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    American Produce Consumption Still Misses Target

    A national action plan promotes health via increased fruit, veggie consumption.
     

    The average American’s fruit and vegetable consumption remains far below recommended levels, despite repeated warnings from high-level federal officials about the impact of diet-related disease, according to the grades of an industry report card released by the National Fruit & Vegetable Alliance (NFVA).

    Led by the Centers for Disease Control and Prevention (CDC) and the Produce for Better Health Foundation (PBH), NFVA developed a national action plan in 2005 to provide a new and comprehensive approach for improved public health through increased fruit and vegetable consumption. Five years later, the alliance’s report card has found a persistent, ongoing gap between actual and recommended consumption when based on evaluations of progress made by schools, restaurants, supermarkets, and federal and state governments, in its 2010 National Action Plan (NAP).

    In fact, only 6 percent of individuals achieve their recommended target for vegetables, and only 8 percent achieve their recommended target for fruit in an average day. While food consumed away from home makes up about a third of the average American's daily calories, it accounts for only 11 percent of all fruit and vegetable consumption.

    To put this in perspective, eight of the states with the lowest fruit and vegetable consumption are also in the top 10 states with the highest obesity rates.

    The report card assigned an 'A' grade to the WIC Fruit and Vegetable Vouchers program, which was introduced as part of a special supplemental program for Women, Infants and Children (WIC). WIC allowed broad inclusion of fruits and vegetables, which had been previously excluded for 30 years. School food and restaurant menus received a 'C' grade for making slight progress over the past five years, particularly with regard to greater availability and variety in fruit and vegetable choices in fast-food establishments and cafeterias. Last, a failing grade was assigned to the healthy food advertising category, due to the decrease in nutritious food advertising over time.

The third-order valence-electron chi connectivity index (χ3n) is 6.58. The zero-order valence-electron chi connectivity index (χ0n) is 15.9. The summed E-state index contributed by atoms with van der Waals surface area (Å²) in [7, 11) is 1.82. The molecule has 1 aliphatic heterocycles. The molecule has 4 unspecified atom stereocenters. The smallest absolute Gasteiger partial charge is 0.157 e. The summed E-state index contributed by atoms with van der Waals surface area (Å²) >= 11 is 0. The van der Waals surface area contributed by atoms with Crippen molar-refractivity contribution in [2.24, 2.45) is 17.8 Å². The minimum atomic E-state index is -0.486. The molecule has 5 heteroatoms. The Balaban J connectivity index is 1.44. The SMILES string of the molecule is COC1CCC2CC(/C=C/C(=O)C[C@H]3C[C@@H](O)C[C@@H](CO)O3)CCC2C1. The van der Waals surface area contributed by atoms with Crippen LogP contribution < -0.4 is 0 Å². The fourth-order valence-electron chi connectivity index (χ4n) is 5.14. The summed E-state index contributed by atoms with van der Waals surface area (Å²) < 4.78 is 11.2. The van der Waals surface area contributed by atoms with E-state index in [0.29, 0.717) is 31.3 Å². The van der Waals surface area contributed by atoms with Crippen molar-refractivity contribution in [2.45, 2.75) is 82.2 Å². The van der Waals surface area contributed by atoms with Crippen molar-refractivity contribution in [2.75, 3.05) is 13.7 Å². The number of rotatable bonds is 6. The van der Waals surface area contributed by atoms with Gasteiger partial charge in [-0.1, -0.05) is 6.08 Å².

"The data clearly indicates that resolving our public health crisis depends on the consistent success and efforts of the many stakeholders involved in America's food choices and eating habits," said Elizabeth Pivonka, president and CEO of Wilmington, Del.-based PBH. "From both the private and public sectors, organizations across the spectrum have a vital role to play in making increased fruit and vegetable consumption a reality for all Americans."

    In a set of forward-looking strategies, the report issued recommendations that, when taken together, would begin to close the gap that exists between actual and recommended fruit and vegetable consumption in this country. They include:
     

    • Increasing the accessibility of fruits and vegetables in communities, schools, worksites and restaurants;
    • Strengthening nutrition education programs and promotion efforts that give consumers the skills and motivation they need to make better food choices; and
    • Aligning federal funding priorities to be consistent with federal Dietary Guidelines.

    To read the 2010 National Action Plan Report Card Executive Summary or Full Report Card, and/or to view the Grades Only, visit: www.nfva.org.
     

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